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Facebook, on my setup (OS X, Chrome) takes about a 1 second to close. I can imagine that there could be some stuff that has to be done, just before you close the browser, and that is taking up time/resources. However, I've started to wonder if something like this could not be intentional? What is the effect of a site that takes time to close?

On the one side, I can argue that making a site take time to close (non-instantaneous) creates a barrier to leaving. It is an annoying grievance that the feedback is not quick and responsive, so as a user, you want to avoid it, by keeping it open.

On the other hand, that grievance can have an opposite effect: the perception that Facebook is bloated and slow. My last experience of it was that it was unresponsive, so I don't want to come back.

Or is it both? A continuum? A very small 'lag' can have the first effect, but making it longer is more annoying? Or is it just not a good idea?

EDIT: For clarification, I'm referring to the closing of a browser tab.

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What do you mean by 'slow to close'? Are you talking about logging out? You're question reads as if you're talking about closing the browser / tab. – JonW May 13 '12 at 13:52
That is indeed the case. Closing the browser tab. – Simon de la Rouviere May 13 '12 at 13:57
I don't think people will keep open a site because it's slow, they'll probably simply get fed up and leave. Facebook's not a good example; people would use Facebook if it took 10 minutes to open/close – Ben Brocka May 13 '12 at 14:20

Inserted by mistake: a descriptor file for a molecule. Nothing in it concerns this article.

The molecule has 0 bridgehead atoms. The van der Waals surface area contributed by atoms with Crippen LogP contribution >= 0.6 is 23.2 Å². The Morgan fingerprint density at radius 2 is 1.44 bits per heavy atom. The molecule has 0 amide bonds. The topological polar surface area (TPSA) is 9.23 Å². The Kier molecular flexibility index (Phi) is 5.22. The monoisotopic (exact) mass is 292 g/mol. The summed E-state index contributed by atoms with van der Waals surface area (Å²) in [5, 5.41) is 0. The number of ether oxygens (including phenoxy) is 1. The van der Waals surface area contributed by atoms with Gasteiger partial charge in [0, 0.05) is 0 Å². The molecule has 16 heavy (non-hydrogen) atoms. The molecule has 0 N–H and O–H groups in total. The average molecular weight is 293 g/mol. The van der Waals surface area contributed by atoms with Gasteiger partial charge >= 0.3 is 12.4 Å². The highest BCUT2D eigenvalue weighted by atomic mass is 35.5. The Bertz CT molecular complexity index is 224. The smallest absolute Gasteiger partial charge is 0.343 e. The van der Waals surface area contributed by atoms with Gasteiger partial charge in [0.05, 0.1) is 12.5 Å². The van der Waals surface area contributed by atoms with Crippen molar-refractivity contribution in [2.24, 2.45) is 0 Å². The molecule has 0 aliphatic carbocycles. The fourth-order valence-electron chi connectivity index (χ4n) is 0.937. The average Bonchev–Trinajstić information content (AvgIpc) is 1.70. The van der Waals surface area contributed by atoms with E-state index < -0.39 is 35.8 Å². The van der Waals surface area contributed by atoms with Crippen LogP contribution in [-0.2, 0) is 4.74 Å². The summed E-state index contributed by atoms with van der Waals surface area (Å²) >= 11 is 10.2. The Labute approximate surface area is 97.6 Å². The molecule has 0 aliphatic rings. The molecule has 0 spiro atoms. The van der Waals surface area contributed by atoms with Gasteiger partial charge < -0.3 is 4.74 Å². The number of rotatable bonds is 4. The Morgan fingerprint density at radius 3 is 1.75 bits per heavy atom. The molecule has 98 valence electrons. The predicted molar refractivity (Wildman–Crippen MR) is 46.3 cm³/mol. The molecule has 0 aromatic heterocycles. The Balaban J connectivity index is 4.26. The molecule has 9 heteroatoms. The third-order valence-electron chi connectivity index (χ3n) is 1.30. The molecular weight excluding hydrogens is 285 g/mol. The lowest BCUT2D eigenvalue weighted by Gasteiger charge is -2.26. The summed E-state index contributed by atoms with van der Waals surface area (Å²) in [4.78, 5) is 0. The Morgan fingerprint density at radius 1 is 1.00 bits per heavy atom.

So is it about the site, or the browser processing? FWIW, I don't think anyone cares how long it takes, as they have moved onto other things, but it is important which is to blame for apparent slowness. – Schroedingers Cat May 13 '12 at 14:34
It's likely the browser--not the site. With tabbed browsing, browsers eat up a lot of RAM these days and get sluggish over time. – DA01 May 13 '12 at 23:05
up vote 2 down vote accepted

I think the general idea is that unless you absolutely have to or are going to get some great benefit out of it, do not hook into the on close event and slow down your user's intended action. It's a delicate balancing act for the reason you pointed out, that the appearance is then that your site is slow and bloated as the user starts to lose their feeling of direct manipulation. The thought here is that in general its no more than a mere hesitation so the data received is worth it.

I don't think you're going to find a situation where if the user has had experience with slow closing pages they're going to just leave pages open. I think instead they would just stop using the site altogether. However, with most apps that I've seen slowing down the page close, its been an app that you either will not care (or can't do anything about) how long it takes (Facebook, or some work related app you have to use).

Facebook does appear to be making web service calls when it closes so it is doing some processing of some information they deem reasonable for you to wait on. This is not what I was expecting -- initially my assumption was that since Facebook is so content heavy it might actually just be taking a second for your browser to clear up the memory it was using on that tab.

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I didn't even know that you could do this... – Daniel Imms May 14 '12 at 6:00

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